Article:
By: J. Michael Straczynski (writer), Guiu Vilanova (illustrator), Vinicius Andrade (colorist)
The Story: We all know that money can buy power, but can it buy freedom?
The Review: Happy New Year, everyone, and what a fine time for a new Twilight Zone comic. Clearly Dynamite has high hopes for this series, having handed the reins to Twilight Zone veteran, J. Michael Straczynski. Even so he’ll have his work cut out for him, The Twilight Zone has quite a lofty reputation and not without reason.
Straczynski does an admirable job of recreating the tone of the classic series. His ‘opening,’ as it were, is a spot-on evolution of Serling’s narration, adjusted for the modern day. It hardly stops there, J.M.S. provides an old-fashioned, yet suitably topical, premise for his story; a smarmy financial shark seeks to escape his life with the help of a mysterious firm specializing in new identities.
The issue’s priority bounces back and forth between establishing tone and exposition in a manner that is, admittedly, somewhat awkward, but generally does so with sufficient charm to pull itself through. The larger than life professions of the characters help to smooth out the script’s tendency towards verbosity and theatrics. It would be strange to hear lines like this in everyday life, but our subject’s pomposity makes it believable and Straczynski’s talent makes it enjoyable. There’s an attention to lyricism, stops, and starts in the dialogue that reminds that this series is based on the brainchild of a playwright. “What about love,” one character asks our subject, “Is there anyone special in your life?” “Yes. Natalie,” he responds, “Beautiful, vacuous Natalie. Hold her to your ear and you can hear the sea.” That line makes me smirk each time I read it, particularly as its narrator grows more and more unreliable.
Not all of the dialogue is quite so poetic, indeed much of it is very to the point, but you can tell that J.M.S. is used to hearing his dialogue spoken aloud and there’s a very early 60s sensibility to how it reads.
Perhaps the most interesting difference between this comic and the series it’s based upon is the pacing. Where Rod Serling complained when CBS demanded he extend the show to an hour-long format, this tale from the Twilight Zone is scheduled to run for three issues. It’s a dramatic change in format and one that’s been rather cleverly handled. Though the story will clearly continue, the issue follows a progression that suits an episode of The Twilight Zone, ending with a fascinating twist to close its first act.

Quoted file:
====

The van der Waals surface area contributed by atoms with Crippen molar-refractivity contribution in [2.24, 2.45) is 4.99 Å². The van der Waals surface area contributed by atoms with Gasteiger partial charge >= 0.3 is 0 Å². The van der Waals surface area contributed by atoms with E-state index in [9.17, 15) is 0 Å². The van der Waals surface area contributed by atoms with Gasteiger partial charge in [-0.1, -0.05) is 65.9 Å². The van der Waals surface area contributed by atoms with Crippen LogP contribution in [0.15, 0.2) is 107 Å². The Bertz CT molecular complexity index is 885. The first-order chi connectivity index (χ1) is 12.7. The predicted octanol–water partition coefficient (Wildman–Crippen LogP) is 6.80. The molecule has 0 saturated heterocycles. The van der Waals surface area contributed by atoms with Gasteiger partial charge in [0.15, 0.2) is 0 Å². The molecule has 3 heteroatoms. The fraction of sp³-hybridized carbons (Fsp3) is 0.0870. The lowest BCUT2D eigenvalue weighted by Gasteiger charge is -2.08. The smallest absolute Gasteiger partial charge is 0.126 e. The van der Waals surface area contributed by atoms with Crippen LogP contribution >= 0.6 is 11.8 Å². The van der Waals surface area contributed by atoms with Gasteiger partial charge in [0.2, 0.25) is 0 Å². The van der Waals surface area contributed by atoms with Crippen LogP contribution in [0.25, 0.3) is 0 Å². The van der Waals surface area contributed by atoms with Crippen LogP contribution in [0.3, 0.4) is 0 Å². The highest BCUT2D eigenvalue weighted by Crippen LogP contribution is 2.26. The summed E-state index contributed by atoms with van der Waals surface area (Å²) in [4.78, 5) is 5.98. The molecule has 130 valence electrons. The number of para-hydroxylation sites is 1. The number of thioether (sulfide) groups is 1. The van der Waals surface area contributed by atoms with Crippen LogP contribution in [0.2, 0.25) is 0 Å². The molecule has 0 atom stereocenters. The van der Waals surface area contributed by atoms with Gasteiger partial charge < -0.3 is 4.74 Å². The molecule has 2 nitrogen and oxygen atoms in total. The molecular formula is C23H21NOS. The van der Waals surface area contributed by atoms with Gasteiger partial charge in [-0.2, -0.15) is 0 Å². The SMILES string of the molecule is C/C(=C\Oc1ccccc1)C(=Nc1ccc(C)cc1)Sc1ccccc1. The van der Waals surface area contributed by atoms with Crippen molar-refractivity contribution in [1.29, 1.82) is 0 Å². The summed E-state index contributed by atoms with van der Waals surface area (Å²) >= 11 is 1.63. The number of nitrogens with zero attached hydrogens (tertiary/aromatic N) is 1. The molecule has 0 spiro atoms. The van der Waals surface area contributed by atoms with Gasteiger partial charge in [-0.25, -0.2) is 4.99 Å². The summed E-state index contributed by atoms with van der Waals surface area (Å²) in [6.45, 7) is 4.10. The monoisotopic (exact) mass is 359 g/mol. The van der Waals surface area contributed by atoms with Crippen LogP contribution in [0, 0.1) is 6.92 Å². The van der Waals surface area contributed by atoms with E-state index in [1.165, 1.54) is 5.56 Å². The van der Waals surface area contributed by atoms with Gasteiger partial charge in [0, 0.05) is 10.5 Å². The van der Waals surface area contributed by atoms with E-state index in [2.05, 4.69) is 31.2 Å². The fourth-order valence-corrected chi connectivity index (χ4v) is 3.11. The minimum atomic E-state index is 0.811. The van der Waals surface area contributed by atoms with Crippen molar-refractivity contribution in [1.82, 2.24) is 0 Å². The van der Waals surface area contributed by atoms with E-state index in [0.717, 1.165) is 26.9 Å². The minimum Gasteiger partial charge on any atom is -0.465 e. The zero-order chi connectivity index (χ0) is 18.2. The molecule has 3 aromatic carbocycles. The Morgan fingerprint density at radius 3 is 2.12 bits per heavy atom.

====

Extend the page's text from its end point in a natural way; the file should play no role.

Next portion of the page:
The other interesting symptom of the new format is the presence of two other characters with mysteries of their own. It’s unclear how much of a role they’ll play in this story at this stage, but the possibility of storylines colliding helps to keep the rather familiar Twilight Zone formula feeling fresh.
I’m not familiar with Guiu Vilanova’s work, but I expect that I might be before long. Vilanova proves himself capable of drawing a wide array of characters and locations in his sketchy, realistic style. Though he seems a little too enamored with out-of-place hairs, Vilanova delivers a range of expression and ‘camerawork’ worthy of television. Dramatic framings are commonplace, never settling for a basic angle when a more interesting one exists.
Vilanova is, of course, only human, and there are a couple that fall relatively flat. The most unfortunate is probably the final page, which suffers from some rather intense cheekbones and some subtle problems with perspective. Sometimes faces don’t emote correctly and rarely, such as when our protagonist examines himself in the mirror, there are some distracting proportional issues. Still, the book looks great and the good outweighs the bad rather severely.
The layouts are strong, changing fluidly from page to page but retaining a coherent identity. Vilanova does a particularly strong job of using large panels to provide space to breathe among his highly efficient pages.
The Conclusion: Though, more than most comics, this is only the set up for a story, it’s an interesting one and one that essentially comes with a promise of interesting developments down the line. J.M.S. does a great job of setting the stage and giving the reader something that is both familiar and original.
Guiu Vilanova is an excellent choice for this book. He provides a strong visual identity for the book that suits a television adaptation brilliantly. The subtle unreality of the Twilight Zone finds perfect expression in the idealized photorealism of the book’s art.
A Twilight Zone comic could easily have been a weak attempt to cash in on the cultural power that the original series possessed, but this book is anything but. J.M.S. does a fantastic job of recreating The Twilight Zone for the modern age, weeding out the essential from the dated and recreating the show as it was, not as pop culture remembers it.
This story is clearly just the beginning, but beautiful art, a strong premise, and considered writing make it quite a lovely beginning. Whether you just couldn’t get enough over New Year’s or you’re just looking for something new on your pull list, this issue is a fine little vacation…into the Twilight Zone.
– Noah Sharma